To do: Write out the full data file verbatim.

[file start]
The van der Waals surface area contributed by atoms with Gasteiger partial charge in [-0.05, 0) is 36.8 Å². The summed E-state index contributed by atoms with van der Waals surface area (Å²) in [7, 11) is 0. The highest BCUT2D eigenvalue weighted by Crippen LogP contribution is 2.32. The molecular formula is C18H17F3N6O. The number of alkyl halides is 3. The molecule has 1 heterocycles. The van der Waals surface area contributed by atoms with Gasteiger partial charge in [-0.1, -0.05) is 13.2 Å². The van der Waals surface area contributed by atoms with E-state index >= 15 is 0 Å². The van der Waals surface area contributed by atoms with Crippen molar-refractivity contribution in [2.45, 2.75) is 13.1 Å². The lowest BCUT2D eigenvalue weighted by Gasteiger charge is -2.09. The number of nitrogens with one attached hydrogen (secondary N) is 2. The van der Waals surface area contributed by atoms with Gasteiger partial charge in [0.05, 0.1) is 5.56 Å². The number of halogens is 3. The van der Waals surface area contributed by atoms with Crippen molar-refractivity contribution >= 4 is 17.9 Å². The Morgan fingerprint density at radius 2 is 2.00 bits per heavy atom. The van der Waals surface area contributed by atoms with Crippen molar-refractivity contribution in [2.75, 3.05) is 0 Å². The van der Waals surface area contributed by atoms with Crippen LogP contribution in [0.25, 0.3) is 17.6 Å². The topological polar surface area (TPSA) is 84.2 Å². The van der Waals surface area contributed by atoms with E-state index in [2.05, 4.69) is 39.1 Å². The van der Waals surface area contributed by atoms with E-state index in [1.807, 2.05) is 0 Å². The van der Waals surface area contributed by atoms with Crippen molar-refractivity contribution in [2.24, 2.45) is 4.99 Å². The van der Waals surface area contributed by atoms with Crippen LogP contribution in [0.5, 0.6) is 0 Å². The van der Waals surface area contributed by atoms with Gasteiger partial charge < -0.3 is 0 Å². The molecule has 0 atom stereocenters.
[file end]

The van der Waals surface area contributed by atoms with Gasteiger partial charge in [-0.05, 0) is 36.8 Å². The summed E-state index contributed by atoms with van der Waals surface area (Å²) in [7, 11) is 0. The highest BCUT2D eigenvalue weighted by Crippen LogP contribution is 2.32. The molecular formula is C18H17F3N6O. The number of alkyl halides is 3. The molecule has 1 heterocycles. The van der Waals surface area contributed by atoms with Gasteiger partial charge in [-0.1, -0.05) is 13.2 Å². The van der Waals surface area contributed by atoms with E-state index >= 15 is 0 Å². The van der Waals surface area contributed by atoms with Crippen molar-refractivity contribution in [2.45, 2.75) is 13.1 Å². The lowest BCUT2D eigenvalue weighted by Gasteiger charge is -2.09. The number of nitrogens with one attached hydrogen (secondary N) is 2. The van der Waals surface area contributed by atoms with Gasteiger partial charge in [0.05, 0.1) is 5.56 Å². The number of halogens is 3. The van der Waals surface area contributed by atoms with Crippen molar-refractivity contribution >= 4 is 17.9 Å². The Morgan fingerprint density at radius 2 is 2.00 bits per heavy atom. The van der Waals surface area contributed by atoms with Crippen molar-refractivity contribution in [2.75, 3.05) is 0 Å². The van der Waals surface area contributed by atoms with Crippen LogP contribution in [0.25, 0.3) is 17.6 Å². The topological polar surface area (TPSA) is 84.2 Å². The van der Waals surface area contributed by atoms with E-state index in [2.05, 4.69) is 39.1 Å². The van der Waals surface area contributed by atoms with E-state index in [1.807, 2.05) is 0 Å². The van der Waals surface area contributed by atoms with Crippen molar-refractivity contribution in [2.24, 2.45) is 4.99 Å². The van der Waals surface area contributed by atoms with Crippen LogP contribution in [0.5, 0.6) is 0 Å². The van der Waals surface area contributed by atoms with Gasteiger partial charge < -0.3 is 0 Å². The molecule has 0 atom stereocenters.